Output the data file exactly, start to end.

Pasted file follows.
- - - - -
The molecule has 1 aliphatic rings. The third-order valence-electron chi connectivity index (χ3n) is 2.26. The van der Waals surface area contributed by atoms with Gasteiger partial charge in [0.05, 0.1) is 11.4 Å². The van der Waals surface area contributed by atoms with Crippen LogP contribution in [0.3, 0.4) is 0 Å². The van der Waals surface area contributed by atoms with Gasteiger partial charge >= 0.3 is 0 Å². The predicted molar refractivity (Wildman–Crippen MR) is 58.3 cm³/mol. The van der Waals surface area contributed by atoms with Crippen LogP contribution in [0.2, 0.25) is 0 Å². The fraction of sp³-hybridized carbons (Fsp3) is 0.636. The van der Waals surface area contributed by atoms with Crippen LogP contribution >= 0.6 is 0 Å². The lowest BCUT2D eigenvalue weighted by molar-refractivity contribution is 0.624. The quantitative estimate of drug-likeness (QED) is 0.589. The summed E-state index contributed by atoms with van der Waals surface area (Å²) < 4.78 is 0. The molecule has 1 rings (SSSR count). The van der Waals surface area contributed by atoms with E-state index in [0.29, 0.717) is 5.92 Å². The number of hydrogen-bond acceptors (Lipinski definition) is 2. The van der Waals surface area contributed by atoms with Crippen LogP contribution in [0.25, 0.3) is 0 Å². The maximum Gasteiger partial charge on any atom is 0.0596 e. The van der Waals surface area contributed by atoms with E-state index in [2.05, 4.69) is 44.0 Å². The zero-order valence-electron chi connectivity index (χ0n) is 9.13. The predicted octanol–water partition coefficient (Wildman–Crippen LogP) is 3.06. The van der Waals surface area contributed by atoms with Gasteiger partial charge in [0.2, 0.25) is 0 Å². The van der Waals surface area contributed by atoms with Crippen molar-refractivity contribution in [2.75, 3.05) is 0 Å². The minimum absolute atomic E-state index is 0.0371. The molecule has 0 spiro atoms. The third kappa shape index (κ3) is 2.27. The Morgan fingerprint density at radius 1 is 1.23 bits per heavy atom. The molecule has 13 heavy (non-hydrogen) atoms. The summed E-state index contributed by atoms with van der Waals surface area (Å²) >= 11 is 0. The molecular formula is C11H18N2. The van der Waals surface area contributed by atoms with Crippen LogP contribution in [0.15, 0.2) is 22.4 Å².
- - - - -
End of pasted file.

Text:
The molecule has 1 aliphatic rings. The third-order valence-electron chi connectivity index (χ3n) is 2.26. The van der Waals surface area contributed by atoms with Gasteiger partial charge in [0.05, 0.1) is 11.4 Å². The van der Waals surface area contributed by atoms with Crippen LogP contribution in [0.3, 0.4) is 0 Å². The van der Waals surface area contributed by atoms with Gasteiger partial charge >= 0.3 is 0 Å². The predicted molar refractivity (Wildman–Crippen MR) is 58.3 cm³/mol. The van der Waals surface area contributed by atoms with Crippen LogP contribution in [0.2, 0.25) is 0 Å². The fraction of sp³-hybridized carbons (Fsp3) is 0.636. The van der Waals surface area contributed by atoms with Crippen LogP contribution >= 0.6 is 0 Å². The lowest BCUT2D eigenvalue weighted by molar-refractivity contribution is 0.624. The quantitative estimate of drug-likeness (QED) is 0.589. The summed E-state index contributed by atoms with van der Waals surface area (Å²) < 4.78 is 0. The molecule has 1 rings (SSSR count). The van der Waals surface area contributed by atoms with E-state index in [0.29, 0.717) is 5.92 Å². The number of hydrogen-bond acceptors (Lipinski definition) is 2. The van der Waals surface area contributed by atoms with Crippen LogP contribution in [0.25, 0.3) is 0 Å². The maximum Gasteiger partial charge on any atom is 0.0596 e. The van der Waals surface area contributed by atoms with E-state index in [2.05, 4.69) is 44.0 Å². The zero-order valence-electron chi connectivity index (χ0n) is 9.13. The predicted octanol–water partition coefficient (Wildman–Crippen LogP) is 3.06. The van der Waals surface area contributed by atoms with Gasteiger partial charge in [0.2, 0.25) is 0 Å². The van der Waals surface area contributed by atoms with Crippen molar-refractivity contribution in [2.75, 3.05) is 0 Å². The minimum absolute atomic E-state index is 0.0371. The molecule has 0 spiro atoms. The third kappa shape index (κ3) is 2.27. The Morgan fingerprint density at radius 1 is 1.23 bits per heavy atom. The molecule has 13 heavy (non-hydrogen) atoms. The summed E-state index contributed by atoms with van der Waals surface area (Å²) >= 11 is 0. The molecular formula is C11H18N2. The van der Waals surface area contributed by atoms with Crippen LogP contribution in [0.15, 0.2) is 22.4 Å².